NCAAW Hand Gesture Sparks Racial Debate


Credit: Twitter

Social media was buzzing thanks to Angel Reese’s trash talk against college basketball superstar Caitlin Clark.
The Caitlin Clark-led Iowa Hawkeyes’ thrilling March Madness run came to an end at the hands of a LSU team who seemingly couldn’t miss from outside the arc. The game averaged 9.9 million viewers on ABC, yet it was even more popular on Twitter, with fans and haters alike sharing thoughts. The game went viral after LSU’s Angel Reese made it a point to trash talk Clark.
The incident occurred with approximately 30 seconds left in the game with LSU up 17. With the game well in hand, Reese chased Clark off the court gesturing “ring me” and mocking Clark’s use of former wrestler and actor John Cena’s “you can’t see me” celebration, which Clark had used throughout the tournament. Reese’s actions caused a social media buzz that cast a shadow over a great finale to a great women’s tournament.
Many fans took exception to Reese’s taunting because they believed her actions were not sportsmanlike.
Erin Davey, who was a fan of Reese’s celebrations throughout the tournament, thought Reese took it too far at the end of the game against Iowa.
“Personally, I don’t like what Reese did at the end of the game, which I believe is an important part of this argument,” Davey, Assistant Dean of Students, said. “Her other gestures including the finger licking gesture against Tennessee after the bucket and foul? Fantastic. Showed confidence and fire. The ‘you’re too small for me’ gesture after a bucket vs. VT? Commonplace for basketball, I ate it up.”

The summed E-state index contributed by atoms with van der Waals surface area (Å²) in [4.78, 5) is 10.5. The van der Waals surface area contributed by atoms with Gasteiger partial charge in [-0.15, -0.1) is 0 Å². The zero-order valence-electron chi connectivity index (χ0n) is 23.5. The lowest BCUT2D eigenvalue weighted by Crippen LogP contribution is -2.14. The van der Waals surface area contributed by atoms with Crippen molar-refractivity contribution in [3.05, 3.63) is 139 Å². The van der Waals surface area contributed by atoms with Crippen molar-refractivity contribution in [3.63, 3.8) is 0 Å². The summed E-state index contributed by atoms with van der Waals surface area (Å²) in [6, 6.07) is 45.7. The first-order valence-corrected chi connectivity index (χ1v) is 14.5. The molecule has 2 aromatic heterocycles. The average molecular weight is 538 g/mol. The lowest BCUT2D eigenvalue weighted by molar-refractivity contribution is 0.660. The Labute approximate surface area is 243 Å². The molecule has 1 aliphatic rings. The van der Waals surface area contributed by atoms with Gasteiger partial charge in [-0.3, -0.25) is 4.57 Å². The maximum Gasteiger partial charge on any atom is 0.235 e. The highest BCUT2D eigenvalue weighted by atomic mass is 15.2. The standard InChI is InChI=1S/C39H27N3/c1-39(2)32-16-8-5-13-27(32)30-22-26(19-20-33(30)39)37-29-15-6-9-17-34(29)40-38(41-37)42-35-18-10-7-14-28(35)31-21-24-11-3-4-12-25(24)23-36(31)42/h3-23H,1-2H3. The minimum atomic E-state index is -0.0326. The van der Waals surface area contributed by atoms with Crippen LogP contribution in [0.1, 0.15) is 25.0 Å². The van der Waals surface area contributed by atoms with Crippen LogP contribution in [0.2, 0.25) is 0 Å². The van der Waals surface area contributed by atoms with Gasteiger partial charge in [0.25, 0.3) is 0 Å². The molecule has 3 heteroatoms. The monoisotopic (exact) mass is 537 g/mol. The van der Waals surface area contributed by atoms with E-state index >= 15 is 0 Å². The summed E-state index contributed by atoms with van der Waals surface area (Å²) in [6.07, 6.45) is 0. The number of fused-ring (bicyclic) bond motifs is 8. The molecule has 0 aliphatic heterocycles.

This issue picked up steam on social media when, on Twitter, Dave Portnoy, the founder of Barstool Sports, started the #Classless buzz.
The controversy was again elevated on social media when a side-by-side of Clark and Reese making the same gesture went around. Reese’s defenders argued attacks on her were racist, as people had not been mad at Clark when she made the “you can’t see me” gesture. Many, however, were quick to point out that Clark made the short gesture to her own bench, while Reese made it a point to follow Clark around and taunt her.
Davey is not a fan of the comparison between Clark and Reese’s celebrations. What they did, Davey said, were two very separate things.
“It wasn’t until the media put their gestures side-by-side, swaying the argument one way or another, that people started to make their case and claim.”
The side-by-side comparison of the two superstar’s gestures caused some fans online to defend Reese, arguing her critics were looking differently at her because of her race. As Davey argues, however, the two celebrations are not fit for comparison because of the different nature in which they happened throughout the games.
Senior Louisa Coughlin thinks that fans are simply bitter to have seen Clark’s Iowa lose in the championship.
“I feel like because Caitlin Clark lost and was so beloved they are trying to find something to blame,” the three-sport captain said. “They are taking that moment because it is showboating. Whether or not she did that, it didn’t change the outcome of the game.”
On a more positive note, the Women’s National Championship was considered a huge win for women’s basketball. The game peaked at a total of 12.6 million fans watching on ABC. This represented an uptick in viewers by north of 100% relative to last year’s national championship.
Junior Camille Armaganian, a three-sport varsity athlete, was excited to see so many eyes on women’s sports.
“I think it was a big movement in women’s sports, as they don’t tend to bring in a lot of views,” said Camille. “So having a game as big as this just shows that more people are taking women’s sports seriously and enjoying watching them.”